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Core Training

“If your core is weak, nothing else can be strong”

A strong foundation of muscular balance and core stability is essential for middle and long distance runners. Strengthening your core will allow your body to efficiently transfer force from the lower to the upper body and back again, thus ensuring that any force you exert to move your body forward is not wasted on unnecessary stabilization. Your running economy, speed and power will improve with a strong core, thus running faster with less effort and supporting a strong and enduring stride.

 

Before you go and do all sorts of variations of abdominal exercises, thinking that you are doing core strengthening exercises, the “core” does not consist of abdomen only. It includes your upper back muscles for head carriage, gluteals (better known as buttocks) for pelvis stabilization and oblique muscles (at the sides of the abdominal muscle). In relation to the previous training article “Running Form Focuses”, poor alignment of core muscles makes one more prone to injury. For example, a poorly aligned pelvis may cause lower back pain and hamstring pulls.

 

The following basic core strengthening exercises use bodyweight for resistance, and are only a few of many. It is recommended to do the exercises 3 times a week for maximum results. You can start off with 1 to 2 sets of 10 to 12 repetitions and progress on the 3 to 5 sets of 15 to 20 repetitions, unless otherwise stated; you may also progress on to more advance exercises as your core gets stronger and add in equipment such as a Swiss ball.

 

-          If you are new to doing the exercises, it will be helpful to get someone to guide you in correcting your alignment. If you have a full-length mirror, use it to see your body position.

-          Move slowly through each repetition and aim for total control instead of using momentum – it is more important to maintain quality than quantity.

-          Breath normally as you are doing the exercise. Avoid breath-holding.

 

 

SUPINE BENT-KNEE RAISES (Picture 1)
(Recruits deep abdominal muscles and for lumbopelvic control)
 

Lie on your back, with knees bent and feet flat on the floor. Brace the abdominal wall, holding the lumbar spine in a neutral position, and slowly raise one foot 15-30cm off the ground with alternate legs. Common errors when performing this exercise include rocking the pelvis, abdominal protrusion, or excessive arching of the lower back. If this happens, discontinue the exercise for a rest period.


 Progression: The exercise can progress to alternately extending the legs and lowering to the ground, or starting the exercise with legs off the floor (knees bent or straight) and lowering. You may add alternate, overhead arm raises for greater challenge once you can maintain stability with alternate leg lifts. The arm raises should be performed slowly, while maintaining lower abdominal bracing.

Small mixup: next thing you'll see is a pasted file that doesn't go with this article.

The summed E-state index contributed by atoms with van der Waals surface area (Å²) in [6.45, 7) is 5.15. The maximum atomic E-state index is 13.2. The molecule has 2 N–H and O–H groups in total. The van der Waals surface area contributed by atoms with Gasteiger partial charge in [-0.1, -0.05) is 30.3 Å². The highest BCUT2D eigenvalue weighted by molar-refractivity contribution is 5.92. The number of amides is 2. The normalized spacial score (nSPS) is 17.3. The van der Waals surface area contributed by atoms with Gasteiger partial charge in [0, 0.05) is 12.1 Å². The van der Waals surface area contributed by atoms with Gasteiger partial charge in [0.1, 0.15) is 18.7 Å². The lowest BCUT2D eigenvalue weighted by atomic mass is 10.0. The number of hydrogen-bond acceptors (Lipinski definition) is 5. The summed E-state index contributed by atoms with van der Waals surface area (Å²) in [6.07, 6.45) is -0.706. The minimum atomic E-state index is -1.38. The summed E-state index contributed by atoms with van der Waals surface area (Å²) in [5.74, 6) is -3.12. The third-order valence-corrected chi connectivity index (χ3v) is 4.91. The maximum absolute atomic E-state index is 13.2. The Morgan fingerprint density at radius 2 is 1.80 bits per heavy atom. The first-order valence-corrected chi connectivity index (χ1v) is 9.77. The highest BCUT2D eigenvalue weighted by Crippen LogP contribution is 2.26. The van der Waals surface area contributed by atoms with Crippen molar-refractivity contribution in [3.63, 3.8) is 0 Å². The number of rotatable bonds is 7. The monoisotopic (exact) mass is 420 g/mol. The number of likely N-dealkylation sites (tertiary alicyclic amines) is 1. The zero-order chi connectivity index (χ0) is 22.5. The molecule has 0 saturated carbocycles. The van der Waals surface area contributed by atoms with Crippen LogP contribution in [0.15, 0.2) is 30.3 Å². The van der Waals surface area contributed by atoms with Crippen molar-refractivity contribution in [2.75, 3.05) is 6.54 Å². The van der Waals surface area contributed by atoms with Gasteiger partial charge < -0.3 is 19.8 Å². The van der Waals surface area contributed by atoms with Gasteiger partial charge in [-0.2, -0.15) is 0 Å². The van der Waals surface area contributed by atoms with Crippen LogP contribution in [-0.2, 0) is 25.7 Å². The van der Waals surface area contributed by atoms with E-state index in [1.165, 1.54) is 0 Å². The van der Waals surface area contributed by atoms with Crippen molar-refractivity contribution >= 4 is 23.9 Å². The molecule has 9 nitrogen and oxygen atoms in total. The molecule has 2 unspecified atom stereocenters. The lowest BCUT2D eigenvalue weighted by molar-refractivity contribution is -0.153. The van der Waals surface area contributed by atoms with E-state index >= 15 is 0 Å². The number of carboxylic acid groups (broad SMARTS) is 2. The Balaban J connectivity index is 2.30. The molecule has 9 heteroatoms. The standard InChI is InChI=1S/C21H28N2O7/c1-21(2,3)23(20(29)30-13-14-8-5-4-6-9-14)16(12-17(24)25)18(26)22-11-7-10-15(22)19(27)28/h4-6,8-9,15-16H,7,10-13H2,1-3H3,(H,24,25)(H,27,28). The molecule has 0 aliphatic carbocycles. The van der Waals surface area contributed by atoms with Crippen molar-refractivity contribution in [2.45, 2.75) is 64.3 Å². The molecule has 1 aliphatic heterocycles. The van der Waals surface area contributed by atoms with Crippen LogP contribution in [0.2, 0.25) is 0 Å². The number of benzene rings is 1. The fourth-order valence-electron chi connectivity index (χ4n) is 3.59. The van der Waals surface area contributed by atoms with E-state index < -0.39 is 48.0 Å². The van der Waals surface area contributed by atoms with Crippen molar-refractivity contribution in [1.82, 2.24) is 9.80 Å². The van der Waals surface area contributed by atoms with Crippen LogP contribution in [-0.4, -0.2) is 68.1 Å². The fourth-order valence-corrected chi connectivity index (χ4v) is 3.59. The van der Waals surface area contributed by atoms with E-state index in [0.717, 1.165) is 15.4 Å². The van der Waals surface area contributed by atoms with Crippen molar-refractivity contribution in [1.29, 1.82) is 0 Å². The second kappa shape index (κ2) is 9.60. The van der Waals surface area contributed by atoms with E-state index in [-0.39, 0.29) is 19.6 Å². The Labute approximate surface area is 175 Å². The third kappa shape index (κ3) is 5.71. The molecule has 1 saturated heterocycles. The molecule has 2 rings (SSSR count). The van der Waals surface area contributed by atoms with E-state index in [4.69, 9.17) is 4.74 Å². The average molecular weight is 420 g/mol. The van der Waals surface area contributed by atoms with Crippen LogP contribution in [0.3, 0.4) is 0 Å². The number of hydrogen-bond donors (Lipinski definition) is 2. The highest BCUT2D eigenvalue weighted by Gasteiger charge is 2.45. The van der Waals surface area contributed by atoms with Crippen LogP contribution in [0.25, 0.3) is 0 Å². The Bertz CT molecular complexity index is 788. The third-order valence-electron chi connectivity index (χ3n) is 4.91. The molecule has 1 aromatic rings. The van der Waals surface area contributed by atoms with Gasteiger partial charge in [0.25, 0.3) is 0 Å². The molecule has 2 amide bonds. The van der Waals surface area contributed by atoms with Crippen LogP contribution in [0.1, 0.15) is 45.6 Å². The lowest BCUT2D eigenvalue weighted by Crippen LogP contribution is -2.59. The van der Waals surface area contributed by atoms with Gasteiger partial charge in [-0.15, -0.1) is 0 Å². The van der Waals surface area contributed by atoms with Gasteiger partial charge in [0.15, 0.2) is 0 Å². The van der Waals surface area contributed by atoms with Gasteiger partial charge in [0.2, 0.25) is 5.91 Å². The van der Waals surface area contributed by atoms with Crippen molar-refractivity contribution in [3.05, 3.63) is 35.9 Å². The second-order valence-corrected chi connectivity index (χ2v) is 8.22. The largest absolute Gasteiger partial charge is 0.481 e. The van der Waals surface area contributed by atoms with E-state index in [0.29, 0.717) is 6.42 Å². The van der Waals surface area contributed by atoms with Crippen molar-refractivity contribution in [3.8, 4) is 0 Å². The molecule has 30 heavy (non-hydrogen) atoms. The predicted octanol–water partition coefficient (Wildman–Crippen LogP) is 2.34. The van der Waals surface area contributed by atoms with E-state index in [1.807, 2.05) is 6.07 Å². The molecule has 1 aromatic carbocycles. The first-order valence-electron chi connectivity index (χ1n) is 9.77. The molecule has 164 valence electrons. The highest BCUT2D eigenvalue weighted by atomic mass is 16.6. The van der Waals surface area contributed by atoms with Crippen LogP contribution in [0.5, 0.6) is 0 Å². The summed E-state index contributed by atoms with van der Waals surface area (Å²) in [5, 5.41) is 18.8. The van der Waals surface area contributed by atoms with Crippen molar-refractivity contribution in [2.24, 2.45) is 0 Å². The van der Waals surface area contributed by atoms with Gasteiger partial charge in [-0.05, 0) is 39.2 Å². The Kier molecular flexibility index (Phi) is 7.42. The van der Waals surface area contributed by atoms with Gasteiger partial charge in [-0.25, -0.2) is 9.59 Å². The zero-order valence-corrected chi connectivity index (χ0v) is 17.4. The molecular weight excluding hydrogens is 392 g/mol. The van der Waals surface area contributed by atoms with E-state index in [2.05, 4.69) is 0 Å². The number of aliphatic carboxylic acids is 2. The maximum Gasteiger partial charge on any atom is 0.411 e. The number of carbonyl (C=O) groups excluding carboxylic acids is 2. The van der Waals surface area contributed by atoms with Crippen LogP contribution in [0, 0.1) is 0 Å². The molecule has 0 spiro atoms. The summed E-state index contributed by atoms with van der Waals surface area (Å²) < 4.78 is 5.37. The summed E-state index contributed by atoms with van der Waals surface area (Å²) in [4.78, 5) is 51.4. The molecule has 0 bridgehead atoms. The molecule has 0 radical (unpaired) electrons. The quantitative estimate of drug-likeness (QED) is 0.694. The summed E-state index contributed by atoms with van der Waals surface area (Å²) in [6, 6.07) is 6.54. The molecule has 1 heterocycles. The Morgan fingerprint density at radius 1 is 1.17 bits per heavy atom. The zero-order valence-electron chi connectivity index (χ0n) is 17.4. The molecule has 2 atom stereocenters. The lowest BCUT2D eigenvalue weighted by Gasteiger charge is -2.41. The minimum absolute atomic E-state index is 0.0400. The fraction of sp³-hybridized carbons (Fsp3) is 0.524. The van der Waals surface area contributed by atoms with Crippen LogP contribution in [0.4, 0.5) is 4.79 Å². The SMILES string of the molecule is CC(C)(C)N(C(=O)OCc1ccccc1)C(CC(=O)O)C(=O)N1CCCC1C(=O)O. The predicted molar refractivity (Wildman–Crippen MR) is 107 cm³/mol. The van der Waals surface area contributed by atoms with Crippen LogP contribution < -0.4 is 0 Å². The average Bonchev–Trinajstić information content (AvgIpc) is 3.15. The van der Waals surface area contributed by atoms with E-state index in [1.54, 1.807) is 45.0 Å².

http://www.coachr.org/corea1.jpg

Picture 1


QUADRUPED WITH ALTERNATE ARM/LEG RAISES (Picture 2)

(More dynamic exercise of the trunk)

 

Position yourself on all fours. Bracing the abdominal wall as described above. While maintaining a neutral curve of the lumbar spine, raise the right arm and the left leg (opposite upper and lower limbs) into a line with the trunk, while preventing any rocking of the pelvis or spine. You may use an object, such as a foam roller or a rolled up towel, placed along the spine, for added tactile feedback. The leg should be raised only to the height at which you can control any excessive motion of the lumbopelvic region. Hold for 3 to 5 seconds and lower to position before repeating the left arm with the right leg to constitute as 1 repetition.

 

If raising 2 limbs at a time is difficult, you may start off with raising 1 limb at a time.


Progression: Go onto your toes – the lesser area in contact with the floor provides a more challenging way to balance.

 

http://www.coachr.org/corea2.jpg

Picture 2

 


PRONE PLANK (Picture 3)

(Static core stability exercise)

 

Go on all fours, with forearms resting on the mat, elbows bent at 90 degrees, and the toes resting on the mat. Maintain the spine in a neutral position, squeeze the gluteal muscles, and keep the head level with the floor. Breath  normally throughout the exercise, while maintaining the abdominal brace. You can start off holding the position for 20 seconds, working up to 60 to 90 seconds for two to three repetitions. No compensatory motion, such as increased lower back arch or buttocks sagging, should be seen.

 

An easier option is to have knees on the floor for support. (Picture 3a)

 

 

Progression: Leg lifts can be added for more difficulty: one leg is lifted off the mat, held for 5 to 10 seconds, and then repeated on the opposite side.

 

http://www.coachr.org/corea4.jpg

           Picture 3                                                        



http://www.golfthemidatlantic.com/images/stories/full/53808db92d9be78f88077f4ec73e6c4b.jpg





                     Picture 3a  

 

 


SIDE PLANK (Picture 4)

(Static core-stability exercise)

 

Lie on your right side with the right arm extended in a straight line up from the shoulder, with the forearm resting on the mat. Raise the pelvis from the floor and hold it in a straight-line "plank" position. The hips should not be allowed to sag toward the floor. Hold the position for 20 seconds, working up to one minute holds for two to three repetitions. Repeat on your left side.


Progression: The top foot can be raised to increasingly challenge the core and gluteal musculature.

http://www.coachr.org/corea5.jpg

Picture 4

 

Sources:
Runner’s World
Michael Fredericson & Tammara Moore